Mechanical complexity, architectural beauty, killer good looks, the DSTB from Arnold & Son really has it all. Part of the brand’s highly regarded Instrument Collection, the DSTB encapsulates just about everything we love about the brand. To find out why, you’ll just have to read on.
Right now those not familiar with the aforementioned English-inspired, Swiss watch manufacturer are probably thinking “the watch looks amazing, but what the heck is a DSTB?” I am glad you asked. DSTB simply stands for Dial Side True Beat, although as is always the case with Arnold & Son, it is anything but simple.
Nowhere are its inner workings more visible however than in the DSTB, where it has literally been made the point of focus of the entire watch.
Although not as complicated as some of its siblings – like the Constant Force Tourbillon we got hands on with here last month – the DSTB manages to capture our attention and imagination by taking a complex mechanism that is usually hidden away at the back of the watch and distilling it down into its purest form so that the wearer can fully appreciate its true beauty.
In this instance, the ‘complex mechanism’ I am referring to of course is the true beat seconds complication, which is incorporated into a number of watches created by Arnold & Son. Nowhere are its inner workings more visible however than in the DSTB, where it has literally been made the point of focus of the entire watch.
As an added touch the lever is shaped like an anchor, a nod to the maritime achievements of the brand’s namesake John Arnold.
Before we go on any further though, I should probably just clarify what a true beats second complication is, in case anyone is unfamiliar with the term. Also known as a dead beat seconds, the true beat complication is all about increasing accuracy for the wearer. Essentially the True Beat escapement measures out time in complete one-second steps rather than the fractions determined by the balance frequency. As a result the seconds hand ticks its way around the dial, much like that of a quartz watch, instead of sweeping, allowing the user to precisely count the seconds as they pass. Pretty cool right?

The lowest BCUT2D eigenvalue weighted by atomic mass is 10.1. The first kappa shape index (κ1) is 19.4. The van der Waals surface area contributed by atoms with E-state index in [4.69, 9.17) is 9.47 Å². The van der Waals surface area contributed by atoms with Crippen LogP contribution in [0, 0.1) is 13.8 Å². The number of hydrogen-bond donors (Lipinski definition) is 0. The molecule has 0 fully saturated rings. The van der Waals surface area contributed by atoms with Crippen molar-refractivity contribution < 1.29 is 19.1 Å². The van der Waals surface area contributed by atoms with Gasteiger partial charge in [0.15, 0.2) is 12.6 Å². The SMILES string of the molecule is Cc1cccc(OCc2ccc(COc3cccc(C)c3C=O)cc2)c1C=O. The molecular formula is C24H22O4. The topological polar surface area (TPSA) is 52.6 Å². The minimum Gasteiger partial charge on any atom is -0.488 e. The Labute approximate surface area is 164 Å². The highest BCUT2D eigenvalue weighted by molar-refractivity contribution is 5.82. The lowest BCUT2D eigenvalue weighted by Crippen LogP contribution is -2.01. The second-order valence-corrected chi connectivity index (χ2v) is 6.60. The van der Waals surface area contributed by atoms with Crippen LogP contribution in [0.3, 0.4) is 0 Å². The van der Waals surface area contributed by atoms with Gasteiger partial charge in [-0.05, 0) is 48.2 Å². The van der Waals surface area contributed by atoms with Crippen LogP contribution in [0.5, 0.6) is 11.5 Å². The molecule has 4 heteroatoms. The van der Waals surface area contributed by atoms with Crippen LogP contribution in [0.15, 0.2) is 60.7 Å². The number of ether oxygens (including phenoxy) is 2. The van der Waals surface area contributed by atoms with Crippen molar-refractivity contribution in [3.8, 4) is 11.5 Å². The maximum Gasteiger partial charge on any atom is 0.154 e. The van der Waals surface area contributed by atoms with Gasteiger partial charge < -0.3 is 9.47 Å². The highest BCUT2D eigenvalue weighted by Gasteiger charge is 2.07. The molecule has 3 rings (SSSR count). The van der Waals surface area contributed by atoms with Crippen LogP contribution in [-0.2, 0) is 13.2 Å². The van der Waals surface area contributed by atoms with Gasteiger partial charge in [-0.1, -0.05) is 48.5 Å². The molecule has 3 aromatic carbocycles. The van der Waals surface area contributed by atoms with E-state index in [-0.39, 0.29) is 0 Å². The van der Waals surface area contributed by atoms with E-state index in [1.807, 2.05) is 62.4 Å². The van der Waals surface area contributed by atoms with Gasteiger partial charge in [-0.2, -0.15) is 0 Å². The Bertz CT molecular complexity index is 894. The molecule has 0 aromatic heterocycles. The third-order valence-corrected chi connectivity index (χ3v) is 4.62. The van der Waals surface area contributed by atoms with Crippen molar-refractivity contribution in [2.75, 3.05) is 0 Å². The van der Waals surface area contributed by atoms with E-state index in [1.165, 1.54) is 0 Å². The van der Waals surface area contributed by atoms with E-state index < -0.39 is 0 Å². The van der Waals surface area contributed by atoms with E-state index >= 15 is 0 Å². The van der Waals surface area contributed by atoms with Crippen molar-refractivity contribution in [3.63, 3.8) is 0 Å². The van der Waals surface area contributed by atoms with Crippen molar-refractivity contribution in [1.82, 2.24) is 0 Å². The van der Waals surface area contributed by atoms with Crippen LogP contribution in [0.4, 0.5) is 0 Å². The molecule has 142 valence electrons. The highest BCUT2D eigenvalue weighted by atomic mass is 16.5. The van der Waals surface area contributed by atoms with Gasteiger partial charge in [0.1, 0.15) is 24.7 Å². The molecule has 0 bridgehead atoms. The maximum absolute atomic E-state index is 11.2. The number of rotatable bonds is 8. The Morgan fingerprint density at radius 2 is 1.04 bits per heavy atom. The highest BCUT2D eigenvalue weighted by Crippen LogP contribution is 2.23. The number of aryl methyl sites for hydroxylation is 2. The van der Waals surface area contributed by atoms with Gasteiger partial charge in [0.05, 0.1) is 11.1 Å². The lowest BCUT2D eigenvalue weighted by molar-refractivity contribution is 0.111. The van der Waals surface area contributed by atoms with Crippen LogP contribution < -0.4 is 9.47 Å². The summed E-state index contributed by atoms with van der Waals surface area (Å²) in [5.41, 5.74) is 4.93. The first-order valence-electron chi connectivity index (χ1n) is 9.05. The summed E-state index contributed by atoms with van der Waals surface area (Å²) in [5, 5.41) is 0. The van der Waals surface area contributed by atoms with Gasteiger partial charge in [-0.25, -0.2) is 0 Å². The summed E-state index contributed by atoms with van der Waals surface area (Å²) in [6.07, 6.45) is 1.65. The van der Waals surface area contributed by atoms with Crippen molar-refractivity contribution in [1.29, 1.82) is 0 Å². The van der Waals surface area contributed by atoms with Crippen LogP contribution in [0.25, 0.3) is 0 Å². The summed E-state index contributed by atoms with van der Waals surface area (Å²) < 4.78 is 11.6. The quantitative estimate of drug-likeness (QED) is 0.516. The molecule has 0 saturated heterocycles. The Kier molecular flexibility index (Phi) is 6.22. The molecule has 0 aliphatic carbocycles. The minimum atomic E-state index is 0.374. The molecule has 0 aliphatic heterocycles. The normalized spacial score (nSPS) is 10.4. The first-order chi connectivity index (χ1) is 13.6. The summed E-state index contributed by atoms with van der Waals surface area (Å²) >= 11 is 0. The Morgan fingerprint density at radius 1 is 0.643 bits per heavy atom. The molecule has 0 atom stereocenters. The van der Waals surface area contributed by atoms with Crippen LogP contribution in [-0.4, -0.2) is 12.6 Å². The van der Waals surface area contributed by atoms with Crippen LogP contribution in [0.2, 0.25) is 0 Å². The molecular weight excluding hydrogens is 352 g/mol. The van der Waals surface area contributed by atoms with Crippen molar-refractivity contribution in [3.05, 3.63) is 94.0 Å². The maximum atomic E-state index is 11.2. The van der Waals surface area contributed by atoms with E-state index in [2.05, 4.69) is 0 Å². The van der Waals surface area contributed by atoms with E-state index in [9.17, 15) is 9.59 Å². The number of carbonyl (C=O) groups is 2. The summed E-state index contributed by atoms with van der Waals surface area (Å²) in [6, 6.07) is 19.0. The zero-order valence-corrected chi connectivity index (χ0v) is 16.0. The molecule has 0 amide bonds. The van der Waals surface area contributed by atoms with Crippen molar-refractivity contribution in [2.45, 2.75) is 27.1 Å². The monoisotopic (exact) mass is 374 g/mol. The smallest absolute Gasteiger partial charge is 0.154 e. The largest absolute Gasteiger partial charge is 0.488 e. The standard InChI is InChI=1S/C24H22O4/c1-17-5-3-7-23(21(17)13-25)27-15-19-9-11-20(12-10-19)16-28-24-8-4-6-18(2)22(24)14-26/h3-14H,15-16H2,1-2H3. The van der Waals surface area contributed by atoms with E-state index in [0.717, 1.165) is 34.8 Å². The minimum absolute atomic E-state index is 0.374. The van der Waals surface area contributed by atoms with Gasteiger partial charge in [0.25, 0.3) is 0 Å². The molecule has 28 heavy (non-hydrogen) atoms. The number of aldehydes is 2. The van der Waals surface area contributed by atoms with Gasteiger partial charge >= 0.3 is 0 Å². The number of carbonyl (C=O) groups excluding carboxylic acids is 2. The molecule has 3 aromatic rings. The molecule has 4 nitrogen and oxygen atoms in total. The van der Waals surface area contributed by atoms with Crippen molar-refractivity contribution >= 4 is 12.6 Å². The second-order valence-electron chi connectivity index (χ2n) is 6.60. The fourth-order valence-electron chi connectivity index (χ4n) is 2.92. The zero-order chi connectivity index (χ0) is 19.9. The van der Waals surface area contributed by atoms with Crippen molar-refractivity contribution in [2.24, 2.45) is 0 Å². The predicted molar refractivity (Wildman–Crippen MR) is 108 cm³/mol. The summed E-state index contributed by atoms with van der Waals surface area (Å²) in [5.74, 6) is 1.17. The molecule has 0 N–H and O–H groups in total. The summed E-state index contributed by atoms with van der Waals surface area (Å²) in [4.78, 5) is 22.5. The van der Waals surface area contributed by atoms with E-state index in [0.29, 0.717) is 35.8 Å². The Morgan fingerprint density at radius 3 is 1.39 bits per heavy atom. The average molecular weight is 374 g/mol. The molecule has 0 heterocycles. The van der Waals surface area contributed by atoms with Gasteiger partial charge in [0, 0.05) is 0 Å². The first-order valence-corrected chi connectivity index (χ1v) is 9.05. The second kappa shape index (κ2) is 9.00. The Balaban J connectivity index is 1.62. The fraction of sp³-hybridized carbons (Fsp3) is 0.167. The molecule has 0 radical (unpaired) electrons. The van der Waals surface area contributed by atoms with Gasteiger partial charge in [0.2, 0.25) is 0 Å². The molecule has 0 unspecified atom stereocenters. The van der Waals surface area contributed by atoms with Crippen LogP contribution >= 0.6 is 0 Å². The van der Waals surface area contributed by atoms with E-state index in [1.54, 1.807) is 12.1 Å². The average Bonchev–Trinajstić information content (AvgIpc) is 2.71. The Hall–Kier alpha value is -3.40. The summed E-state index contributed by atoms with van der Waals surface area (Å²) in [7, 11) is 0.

Normally though, as I mentioned before, you don’t actually get to see the true beat mechanism. You only get to see the result, which is the ticking seconds hand. By exploding out the complication however and putting it on the dial side, Arnold & Son has taken something relatively unremarkable and turned it into a miniature work of mechanical art.
On display, in addition to the hands of course, is the lever, wheels and three palladium treated bridges, all beautifully arranged for maximum visibility and appreciation by the wearer. As an added touch the lever is shaped like an anchor, a nod to the maritime achievements of the brand’s namesake John Arnold.
The true beat seconds themselves are indicated via a large sapphire dial that occupies the top left portion of the dial at 11 o’clock. At the 4 o’clock position, a silvery opaline subdial indicates the hours and the minutes via blued hands. The visible dial plate of the DSTB meanwhile is black ADLC treated with large circular finishing, and screws with bevelled and mirror-polished heads
…this edition of the DSTB is limited in its production, with just 250 examples being produced and will cost you less than you think.
Making it all possible is the self-winding calibre A&S6003, an in-house movement comprised of 229 components created specifically for DSTB. In true Arnold & Son style, the NAC grey treated movement features Haute Horlogerie finishing with hand-chamfered and satin-finished lever and bridges, polished edges and fine circular graining and Côtes de Genève rayonnantes.
Presented in a 43.5 mm stainless steel case that wears very nicely on the wrist, the DSTB of course features a sapphire caseback for viewing the beautifully finished movement, complete with skeletonised oscillating weight. As with most Arnold & Son timepieces this edition of the DSTB is limited in its production, with just 250 examples being produced and will cost you less than you think.
Check out www.arnoldandson.com for more details.